JENA, Germany—In early April, Analytik Jena AG announcedthat it had signed a contract, with the approval of its supervisory board, forthe acquisition of all shares of UVP LLC, an Upland, Calif.-based provider ofimaging systems for genomics, proteomics and plant/animal sciences. Thetransaction was scheduled to close April 5 with a transfer of the shares.
In conjunction with its acquisition of UVP, Analytik Jenahas also acquired Ultra-Violet Products Ltd., a wholly owned subsidiary of UVPbased in Cambridge, the United Kingdom. No financial details were disclosed.
Leighton Smith, president and CEO of UVP, says thetransaction was in the works a little less than a year. Analytik Jena wascontacted in June 2012, he notes, and a non-disclosure agreement was signed bythe end of the month. Following the acquisition, UVP will retain its currentemployees and facilities, according to Smith, and will operate as part ofAnalytik Jena's Life Science business unit.
"Analytik Jena recognized the growth potential of ourproduct portfolio, strong brand name, global distribution network and ourtechnical and manufacturing expertise," says Smith. "With the acquisition ofUVP, Analytik Jena significantly expands its Life Science business unit, gainsaccess to U.S. distribution, expands its product portfolio with complementaryproducts and now owns a world-class manufacturing operation located in the U.S.This is besides a number of other strategic synergies that will grow our globalpresence."
UVP offers bioimaging systems and ultraviolet products forboth laboratory and industry use. The company's imaging systems support applicationssuch as Western blots, in-vivo imaging,2D gels, electrophoresis stained gels, DNA/RNA and fluorescent,chemiluminescent and bioluminescent imaging. As a leading developer ofultraviolet products, UVP offers a wide range of options, including handheld,compact, bench and high-intensity UV lamps, as well as UV crosslinkers,cabinets, incubators, transilluminators and PCR systems. The company, Smithnotes, is "a specialist at customizing camera integration and control viain-house-developed software automation tools," which "enables UVP to supplycustomers with application-specific solutions, whether an entry- oradvanced-level system."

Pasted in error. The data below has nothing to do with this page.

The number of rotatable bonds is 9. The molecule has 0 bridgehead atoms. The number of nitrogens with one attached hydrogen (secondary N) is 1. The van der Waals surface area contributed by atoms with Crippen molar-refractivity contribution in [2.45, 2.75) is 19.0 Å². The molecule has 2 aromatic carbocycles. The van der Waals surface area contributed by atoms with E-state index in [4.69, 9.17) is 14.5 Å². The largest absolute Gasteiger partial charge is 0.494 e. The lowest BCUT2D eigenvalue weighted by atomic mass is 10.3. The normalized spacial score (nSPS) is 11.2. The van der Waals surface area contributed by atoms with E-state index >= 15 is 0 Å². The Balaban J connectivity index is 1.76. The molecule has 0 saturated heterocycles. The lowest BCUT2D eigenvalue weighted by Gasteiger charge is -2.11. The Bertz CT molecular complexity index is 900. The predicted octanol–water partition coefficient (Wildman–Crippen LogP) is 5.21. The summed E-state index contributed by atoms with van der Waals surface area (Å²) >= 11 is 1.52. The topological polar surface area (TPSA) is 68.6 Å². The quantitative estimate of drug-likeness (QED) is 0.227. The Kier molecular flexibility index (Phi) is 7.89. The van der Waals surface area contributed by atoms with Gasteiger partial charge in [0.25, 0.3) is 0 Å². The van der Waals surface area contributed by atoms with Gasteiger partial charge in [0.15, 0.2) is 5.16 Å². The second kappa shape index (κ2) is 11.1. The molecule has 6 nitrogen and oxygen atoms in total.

In financial year 2012, the UVP group reported sales ofapproximately $17.2 million, with over half of its sales in North America.
"This is an exciting time to be part of the imagingbusiness. The optical imaging market is being driven by a variety of needs fromcustomers who are focused on ease of use and expansion to new applications,"says Sean Gallagher, chief technology officer of UVP. "The newhigher-performance CMOS and CCD sensors are helping to drive speed andsensitivity at a reasonable cost, and the expansion of simple-to-use touchinterface computers has made 'one-touch' image capture a reality. The availabilityof an ever-increasing number of fluorescent tags to identify proteins andnucleic acids as well as track living cells in animals and plants continues todrive new applications and optical requirements."
Analytik Jena did not respond to requests for furtherinformation, but the company did note in a press release that it expects asignificant increase in revenues and earnings figures in its Life Sciencebusiness unit as a result of the acquisition. "Numerous synergies" are alsoexpected. In an April 23 ad-hocnotification, the company noted that it is forecasting sales for 2012-2013 toexceed $130 million "for the first time in the company's history."
Analytik Jena expects to see sales for its 2013-2014financial year, which begins in October, above 40 million euros (approximately$52 million), with operating earnings in the range of 4 percent to 7 percent.The company intends to enter the U.S. market as a result of this acquisitionwith the products from its Life Sciences business unit.